Visiting Hawaii? Check Out This Road Safety Guide

If you’re planning on visiting us out here on our glorious island, then you’ll probably already have thought about all the necessary and important things – what to travel with, which clothes to pack, what you’ll see and where you’ll go when you’re with us. But what about some of the more practical elements of vacationing out here? If you’re planning on driving a hire car or other vehicle, it’s good to know what the road safety rules are whilst you stay with us. Here’s what to do (and more importantly, what NOT to do) when you’re driving on vacation in Hawaii.

Driving in Hawaii

Expressways: In the US, don’t be surprised  if drivers automatically expect to be let into any gaps in the oncoming traffic, without them stopping – and this is something you need to be wary of and watch for. Keep your wits about you at all times, as lines that are either side of Expressways and Freeways can be used as Exit lanes.

Left turns: Give way to all oncoming traffic before making a left turn at a junction. If there is a green arrow signal at an intersection, you then have right of way, but at all other times you must give way to any other traffic.

Overtaking: You can overtake on the left and right on many routes that have multi lanes. This means, once again, you’ll need to keep your eyes peeled and be fully focused. If you need to change lanes, make sure you indicate, and you’ll find that the vehicle behind should (often times) just let you in.

Accidents: If, by a bad stroke of luck, you happen to be in an accident, stay at the scene, do not leave your car and make sure you obtain the insurance details and name/address of the second party (if there is one). If you don’t do any of this, or you’re found liable for the accident you’ll invalidate your own insurance policy.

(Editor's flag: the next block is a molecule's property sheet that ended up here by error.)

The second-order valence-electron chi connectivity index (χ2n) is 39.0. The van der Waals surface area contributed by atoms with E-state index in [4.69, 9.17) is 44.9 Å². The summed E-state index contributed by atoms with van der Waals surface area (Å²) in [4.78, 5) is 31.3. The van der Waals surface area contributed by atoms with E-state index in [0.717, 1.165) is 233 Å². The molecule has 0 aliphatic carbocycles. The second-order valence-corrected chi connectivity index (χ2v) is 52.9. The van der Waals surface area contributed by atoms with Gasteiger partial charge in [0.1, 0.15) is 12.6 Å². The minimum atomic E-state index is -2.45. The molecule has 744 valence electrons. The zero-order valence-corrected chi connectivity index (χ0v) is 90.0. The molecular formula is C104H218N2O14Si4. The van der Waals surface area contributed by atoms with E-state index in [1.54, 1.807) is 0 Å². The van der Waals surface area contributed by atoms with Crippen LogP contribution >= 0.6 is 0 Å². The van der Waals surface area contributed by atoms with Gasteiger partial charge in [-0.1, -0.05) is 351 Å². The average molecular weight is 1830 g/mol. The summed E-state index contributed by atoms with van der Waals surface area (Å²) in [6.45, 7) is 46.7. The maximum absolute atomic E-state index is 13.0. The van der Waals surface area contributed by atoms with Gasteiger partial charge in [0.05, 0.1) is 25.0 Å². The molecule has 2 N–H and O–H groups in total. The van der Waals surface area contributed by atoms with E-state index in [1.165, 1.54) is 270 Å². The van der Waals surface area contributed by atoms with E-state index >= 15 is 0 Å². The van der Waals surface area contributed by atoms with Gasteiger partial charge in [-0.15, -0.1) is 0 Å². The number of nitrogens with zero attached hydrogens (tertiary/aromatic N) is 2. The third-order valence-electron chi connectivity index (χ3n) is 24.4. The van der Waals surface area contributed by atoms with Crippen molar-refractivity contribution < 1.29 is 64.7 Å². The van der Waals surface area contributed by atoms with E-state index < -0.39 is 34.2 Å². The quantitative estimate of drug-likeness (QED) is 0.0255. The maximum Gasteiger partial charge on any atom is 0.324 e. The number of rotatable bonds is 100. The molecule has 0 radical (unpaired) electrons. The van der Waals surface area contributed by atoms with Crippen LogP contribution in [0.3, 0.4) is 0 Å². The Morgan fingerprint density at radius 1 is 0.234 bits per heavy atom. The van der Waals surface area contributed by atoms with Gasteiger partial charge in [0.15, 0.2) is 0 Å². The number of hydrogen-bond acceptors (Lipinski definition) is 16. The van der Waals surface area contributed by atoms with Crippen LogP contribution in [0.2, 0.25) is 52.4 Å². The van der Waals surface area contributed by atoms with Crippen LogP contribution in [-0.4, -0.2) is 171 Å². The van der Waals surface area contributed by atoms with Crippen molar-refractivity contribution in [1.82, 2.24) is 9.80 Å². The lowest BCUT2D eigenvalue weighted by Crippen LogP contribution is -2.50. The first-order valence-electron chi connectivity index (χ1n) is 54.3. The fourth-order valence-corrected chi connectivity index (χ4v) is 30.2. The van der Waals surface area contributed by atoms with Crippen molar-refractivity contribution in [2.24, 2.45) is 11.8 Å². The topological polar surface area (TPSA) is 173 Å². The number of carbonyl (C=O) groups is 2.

Sensible measures while driving in Hawaii

Wear seat belts: Seat belts should be worn by drivers and passengers at all times. Some states require mandatory seat belts in the front seats of vehicles no matter what the age of the passenger is. If you’re travelling with a child under the age of four, they must be in a safety car seat and have a seat belt on.

Always use headlights: Headlights should be on in rain, fog and at dusk. This is important as before, during and after rain road conditions can be slippery and extra hazardous.

Designated alcohol free driver: In the US penalties for drink driving are higher than in a lot of other countries. If you get caught, you’re liable to totally invalidate your car insurance and have your vehicle taken away from you. The onus is on you to find a designated alcohol free driver if you’re planning to have a boozy night out and a car is your only method of being able to get to your holiday property safely.

No cell phones: Like most other countries there can be harsh penalties for using cell phones while driving and it doesn’t matter whether that it solely for texting or talking. Last month, we reported there was already a ban on texting while using crosswalks on the island, but using cell phones behind the wheel has already caused more than 3,000 deaths across the whole of the country in the last year alone.

Never engage with strangers on your journey: If someone stops you to tell you your trunk is open, or that they suspect a door might not be shut properly, or even that your vehicle is on fire, ignore them and do not engage. When it is safe to do so, stop your car, park up and check, but never engage someone who stops you.

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